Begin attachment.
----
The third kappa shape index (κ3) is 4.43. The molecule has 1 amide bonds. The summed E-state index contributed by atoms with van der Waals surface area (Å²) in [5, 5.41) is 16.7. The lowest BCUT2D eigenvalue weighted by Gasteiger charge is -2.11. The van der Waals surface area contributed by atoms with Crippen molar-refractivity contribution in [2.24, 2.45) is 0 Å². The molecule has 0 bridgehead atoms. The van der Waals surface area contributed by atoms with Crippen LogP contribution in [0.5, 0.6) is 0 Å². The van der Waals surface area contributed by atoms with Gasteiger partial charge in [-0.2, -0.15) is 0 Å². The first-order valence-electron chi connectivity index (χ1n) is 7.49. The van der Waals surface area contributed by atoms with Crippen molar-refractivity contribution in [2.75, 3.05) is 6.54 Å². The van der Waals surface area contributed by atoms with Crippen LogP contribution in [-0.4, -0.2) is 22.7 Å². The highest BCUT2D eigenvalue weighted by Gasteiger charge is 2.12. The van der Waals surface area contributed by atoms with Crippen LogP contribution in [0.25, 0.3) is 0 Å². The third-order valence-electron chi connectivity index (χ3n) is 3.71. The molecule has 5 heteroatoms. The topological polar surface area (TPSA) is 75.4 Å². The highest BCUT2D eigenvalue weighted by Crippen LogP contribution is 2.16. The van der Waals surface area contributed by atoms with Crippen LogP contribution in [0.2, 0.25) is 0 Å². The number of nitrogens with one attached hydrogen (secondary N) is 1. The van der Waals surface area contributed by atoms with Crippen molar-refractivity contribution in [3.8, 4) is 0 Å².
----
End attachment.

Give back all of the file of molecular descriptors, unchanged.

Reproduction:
The third kappa shape index (κ3) is 4.43. The molecule has 1 amide bonds. The summed E-state index contributed by atoms with van der Waals surface area (Å²) in [5, 5.41) is 16.7. The lowest BCUT2D eigenvalue weighted by Gasteiger charge is -2.11. The van der Waals surface area contributed by atoms with Crippen molar-refractivity contribution in [2.24, 2.45) is 0 Å². The molecule has 0 bridgehead atoms. The van der Waals surface area contributed by atoms with Crippen LogP contribution in [0.5, 0.6) is 0 Å². The van der Waals surface area contributed by atoms with Gasteiger partial charge in [-0.2, -0.15) is 0 Å². The first-order valence-electron chi connectivity index (χ1n) is 7.49. The van der Waals surface area contributed by atoms with Crippen molar-refractivity contribution in [2.75, 3.05) is 6.54 Å². The van der Waals surface area contributed by atoms with Crippen LogP contribution in [-0.4, -0.2) is 22.7 Å². The highest BCUT2D eigenvalue weighted by Gasteiger charge is 2.12. The van der Waals surface area contributed by atoms with Crippen LogP contribution in [0.25, 0.3) is 0 Å². The third-order valence-electron chi connectivity index (χ3n) is 3.71. The molecule has 5 heteroatoms. The topological polar surface area (TPSA) is 75.4 Å². The highest BCUT2D eigenvalue weighted by Crippen LogP contribution is 2.16. The van der Waals surface area contributed by atoms with Crippen LogP contribution in [0.2, 0.25) is 0 Å². The number of nitrogens with one attached hydrogen (secondary N) is 1. The van der Waals surface area contributed by atoms with Crippen molar-refractivity contribution in [3.8, 4) is 0 Å².